Yes, there is life after breast cancer. There is no doubt that the fear of recurrence always looms over the heads of the survivors because women feel that their bodies have betrayed them and it takes time to trust it again. Learning how to cope with this fear of recurrence is of prime importance for the survivors. Though your body has gone through many changes as a result of severe treatment, most women become healthy, strong, and optimistic once again. Following is a simple guide for a survivor of breast cancer to get back where she left- her normal life.
1) Take care of yourself emotionally
• Put your needs first, Communicate with your doctor about fears or concerns
• Believe in your body, be courageous to give it one more chance
• Stay informed about new breast cancer research
• Consider psychotherapy and/or antidepressants if your doctor suggests

2) Take care of yourself physically
• Exercise regularly
• Maintain a healthy weight
• Reduce stress
• Eat healthily
• Keep up with all scheduled screenings
• Quit smoking
• Report any physical changes to either your oncologist or primary care provider
• Seek treatment for lymphedema if you experience signs

3) Eat healthy
Research has shown that a diet high in fat and calories increases circulating estrogen in the blood. Consuming a low fat and low-calorie diet after breast cancer can improve your overall health and wellness. Here are some dietary suggestions:
• Eat a diet rich in fruits and vegetables (at least five servings a day)
• Choose organic foods whenever possible
• Wash produce thoroughly to minimize pesticide exposure
• Limit red meat intake
• Consume 2-3 servings of fish weekly. Fish high in omega-3 fatty acids, such as salmon or sardines, are especially beneficial (try to consume freshwater wild salmon whenever possible)
• Increase fiber intake
• Avoid trans fat

4) Reduce stress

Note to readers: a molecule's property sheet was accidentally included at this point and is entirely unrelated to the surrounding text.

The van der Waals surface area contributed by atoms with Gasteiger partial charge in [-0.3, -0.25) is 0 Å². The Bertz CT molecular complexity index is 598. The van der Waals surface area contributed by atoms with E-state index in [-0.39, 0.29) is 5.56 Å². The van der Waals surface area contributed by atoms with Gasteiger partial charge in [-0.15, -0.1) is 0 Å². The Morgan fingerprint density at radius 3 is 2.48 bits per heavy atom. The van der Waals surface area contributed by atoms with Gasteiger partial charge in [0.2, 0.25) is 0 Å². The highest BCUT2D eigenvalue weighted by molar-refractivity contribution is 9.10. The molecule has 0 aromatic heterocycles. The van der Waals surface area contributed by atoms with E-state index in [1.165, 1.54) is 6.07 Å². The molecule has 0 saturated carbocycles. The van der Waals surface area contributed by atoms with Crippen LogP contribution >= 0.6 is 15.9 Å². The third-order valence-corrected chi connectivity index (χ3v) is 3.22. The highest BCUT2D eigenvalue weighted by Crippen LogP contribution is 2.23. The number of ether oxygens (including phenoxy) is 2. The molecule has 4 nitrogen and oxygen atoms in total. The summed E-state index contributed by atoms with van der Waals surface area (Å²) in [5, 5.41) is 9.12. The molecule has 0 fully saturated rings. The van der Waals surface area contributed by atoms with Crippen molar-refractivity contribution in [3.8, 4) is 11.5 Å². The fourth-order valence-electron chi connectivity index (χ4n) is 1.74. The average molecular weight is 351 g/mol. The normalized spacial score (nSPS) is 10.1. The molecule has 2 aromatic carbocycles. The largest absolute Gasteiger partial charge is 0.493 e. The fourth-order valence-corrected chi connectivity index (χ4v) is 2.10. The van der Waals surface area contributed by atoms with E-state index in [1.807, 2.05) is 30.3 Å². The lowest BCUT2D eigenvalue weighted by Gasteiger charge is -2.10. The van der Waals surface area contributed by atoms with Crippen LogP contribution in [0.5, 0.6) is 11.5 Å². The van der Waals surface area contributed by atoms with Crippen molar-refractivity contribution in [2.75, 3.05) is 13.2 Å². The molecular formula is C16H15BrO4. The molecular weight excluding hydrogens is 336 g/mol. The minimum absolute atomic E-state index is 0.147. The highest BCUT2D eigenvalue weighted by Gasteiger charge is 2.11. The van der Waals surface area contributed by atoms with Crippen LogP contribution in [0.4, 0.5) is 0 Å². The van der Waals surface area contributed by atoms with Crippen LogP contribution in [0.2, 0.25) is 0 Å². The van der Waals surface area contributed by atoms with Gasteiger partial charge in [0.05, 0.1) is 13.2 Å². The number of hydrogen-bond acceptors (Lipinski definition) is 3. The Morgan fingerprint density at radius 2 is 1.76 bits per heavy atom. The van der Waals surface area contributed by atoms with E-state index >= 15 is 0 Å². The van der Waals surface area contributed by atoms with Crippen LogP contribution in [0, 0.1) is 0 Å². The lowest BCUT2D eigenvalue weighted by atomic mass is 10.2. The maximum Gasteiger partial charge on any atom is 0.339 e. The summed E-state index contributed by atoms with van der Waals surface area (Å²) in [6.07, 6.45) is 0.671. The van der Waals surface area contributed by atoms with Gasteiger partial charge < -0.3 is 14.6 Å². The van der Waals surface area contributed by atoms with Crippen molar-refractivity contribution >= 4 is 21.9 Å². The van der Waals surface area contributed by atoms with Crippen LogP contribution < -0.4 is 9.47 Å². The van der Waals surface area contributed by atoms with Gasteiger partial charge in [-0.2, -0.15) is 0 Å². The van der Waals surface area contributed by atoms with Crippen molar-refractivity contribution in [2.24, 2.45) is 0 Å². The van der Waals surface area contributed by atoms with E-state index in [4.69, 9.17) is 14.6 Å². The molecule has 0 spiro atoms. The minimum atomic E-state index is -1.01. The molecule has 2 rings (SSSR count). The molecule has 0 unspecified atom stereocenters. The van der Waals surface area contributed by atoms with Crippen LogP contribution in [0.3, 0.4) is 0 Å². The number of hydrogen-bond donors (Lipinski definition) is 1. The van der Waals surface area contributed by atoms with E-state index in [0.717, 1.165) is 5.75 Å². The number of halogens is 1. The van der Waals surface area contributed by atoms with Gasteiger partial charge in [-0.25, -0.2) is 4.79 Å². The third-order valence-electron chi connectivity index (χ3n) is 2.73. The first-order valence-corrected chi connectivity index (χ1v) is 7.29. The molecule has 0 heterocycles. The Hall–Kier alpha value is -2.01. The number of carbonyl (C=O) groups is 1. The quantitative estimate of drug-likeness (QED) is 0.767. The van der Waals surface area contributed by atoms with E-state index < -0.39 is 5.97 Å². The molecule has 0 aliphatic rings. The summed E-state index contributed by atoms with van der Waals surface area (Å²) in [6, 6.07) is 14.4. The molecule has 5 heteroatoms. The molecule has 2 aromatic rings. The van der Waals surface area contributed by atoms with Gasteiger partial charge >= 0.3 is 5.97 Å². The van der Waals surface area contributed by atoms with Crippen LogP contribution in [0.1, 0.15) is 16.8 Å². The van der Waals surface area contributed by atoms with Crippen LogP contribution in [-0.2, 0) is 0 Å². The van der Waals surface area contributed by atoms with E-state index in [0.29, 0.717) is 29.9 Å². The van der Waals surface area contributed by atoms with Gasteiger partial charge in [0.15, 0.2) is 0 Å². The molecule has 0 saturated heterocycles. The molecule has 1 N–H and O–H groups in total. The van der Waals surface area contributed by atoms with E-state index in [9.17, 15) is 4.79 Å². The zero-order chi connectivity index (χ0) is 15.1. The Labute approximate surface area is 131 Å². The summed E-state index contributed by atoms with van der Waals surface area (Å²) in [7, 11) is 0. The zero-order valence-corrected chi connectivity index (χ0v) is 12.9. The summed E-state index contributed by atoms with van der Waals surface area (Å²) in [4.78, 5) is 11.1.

As a breast cancer survivor, your life has probably been filled with stress for some time now. The good news is that life will eventually calm down for you and your family. That does not mean the stress coping with being a breast cancer survivor in combination with life’s everyday stress will not be a challenge. Finding ways to limit or cope with stress has been shown to improve overall survival. Just as every woman’s body is different, so is her ability to cope with stress. You must find practical ways to cope with the stress that works for you and your lifestyle.
Some helpful techniques for relieving stress include:
• Exercise
• Support groups
• Acupuncture
• Journaling
• Mental health counseling
• Exploring your creative abilities (such as painting, drawing, or ceramics)
• Gardening
• Massage therapy
• Energy healing (such as Reiki)
• Yoga
• Meditation and deep breathing exercises
• Guided imagery
• Take a cancer vacation to celebrate how far you have come
• Discover new connections (such as religious/spiritual groups, reconnecting with friends, or new hobbies)
• Be patient in finding your “new normal”
• Reflect on the meaning of cancer and the experiences it has brought into your life—both good and bad
• Find strength in your “wounds”

5) Continue with regular health screenings
In addition to mammograms, you should stay up to date on flu shots and other vaccinations; screening colonoscopies; pap smears; bone density scans (if you’re over age 50 or no longer menstruating after chemotherapy); annual physicals by your primary care provider; dental cleanings; cholesterol, diabetes, and blood pressure screening to monitor your risk for cardiovascular disease; and any other screenings your doctor recommends.
If you have survived breast cancer, you can do anything. There are a number of life opportunities waiting for you. By taking simple steps of precautions, welcome your brand new life once again.